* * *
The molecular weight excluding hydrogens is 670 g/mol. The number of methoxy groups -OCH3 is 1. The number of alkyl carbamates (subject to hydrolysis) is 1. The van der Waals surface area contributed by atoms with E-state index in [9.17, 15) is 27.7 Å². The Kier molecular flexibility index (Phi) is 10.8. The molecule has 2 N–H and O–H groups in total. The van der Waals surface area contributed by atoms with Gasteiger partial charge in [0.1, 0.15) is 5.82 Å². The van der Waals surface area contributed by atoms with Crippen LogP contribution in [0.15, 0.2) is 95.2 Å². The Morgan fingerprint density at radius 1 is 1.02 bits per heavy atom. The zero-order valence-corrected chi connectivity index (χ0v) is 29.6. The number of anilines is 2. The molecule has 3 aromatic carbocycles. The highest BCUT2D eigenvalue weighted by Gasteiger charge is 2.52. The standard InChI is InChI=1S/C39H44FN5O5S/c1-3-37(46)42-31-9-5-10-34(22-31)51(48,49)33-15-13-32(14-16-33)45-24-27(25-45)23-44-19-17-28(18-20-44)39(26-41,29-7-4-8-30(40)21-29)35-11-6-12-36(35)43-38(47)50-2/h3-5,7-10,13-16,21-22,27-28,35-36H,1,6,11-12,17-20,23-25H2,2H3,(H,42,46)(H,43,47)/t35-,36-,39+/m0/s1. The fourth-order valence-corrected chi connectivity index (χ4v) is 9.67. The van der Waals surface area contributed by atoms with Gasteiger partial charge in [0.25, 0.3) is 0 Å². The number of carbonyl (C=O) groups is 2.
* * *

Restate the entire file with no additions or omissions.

The molecular weight excluding hydrogens is 670 g/mol. The number of methoxy groups -OCH3 is 1. The number of alkyl carbamates (subject to hydrolysis) is 1. The van der Waals surface area contributed by atoms with E-state index in [9.17, 15) is 27.7 Å². The Kier molecular flexibility index (Phi) is 10.8. The molecule has 2 N–H and O–H groups in total. The van der Waals surface area contributed by atoms with Gasteiger partial charge in [0.1, 0.15) is 5.82 Å². The van der Waals surface area contributed by atoms with Crippen LogP contribution in [0.15, 0.2) is 95.2 Å². The Morgan fingerprint density at radius 1 is 1.02 bits per heavy atom. The zero-order valence-corrected chi connectivity index (χ0v) is 29.6. The number of anilines is 2. The molecule has 3 aromatic carbocycles. The highest BCUT2D eigenvalue weighted by Gasteiger charge is 2.52. The standard InChI is InChI=1S/C39H44FN5O5S/c1-3-37(46)42-31-9-5-10-34(22-31)51(48,49)33-15-13-32(14-16-33)45-24-27(25-45)23-44-19-17-28(18-20-44)39(26-41,29-7-4-8-30(40)21-29)35-11-6-12-36(35)43-38(47)50-2/h3-5,7-10,13-16,21-22,27-28,35-36H,1,6,11-12,17-20,23-25H2,2H3,(H,42,46)(H,43,47)/t35-,36-,39+/m0/s1. The fourth-order valence-corrected chi connectivity index (χ4v) is 9.67. The van der Waals surface area contributed by atoms with Gasteiger partial charge in [0.25, 0.3) is 0 Å². The number of carbonyl (C=O) groups is 2.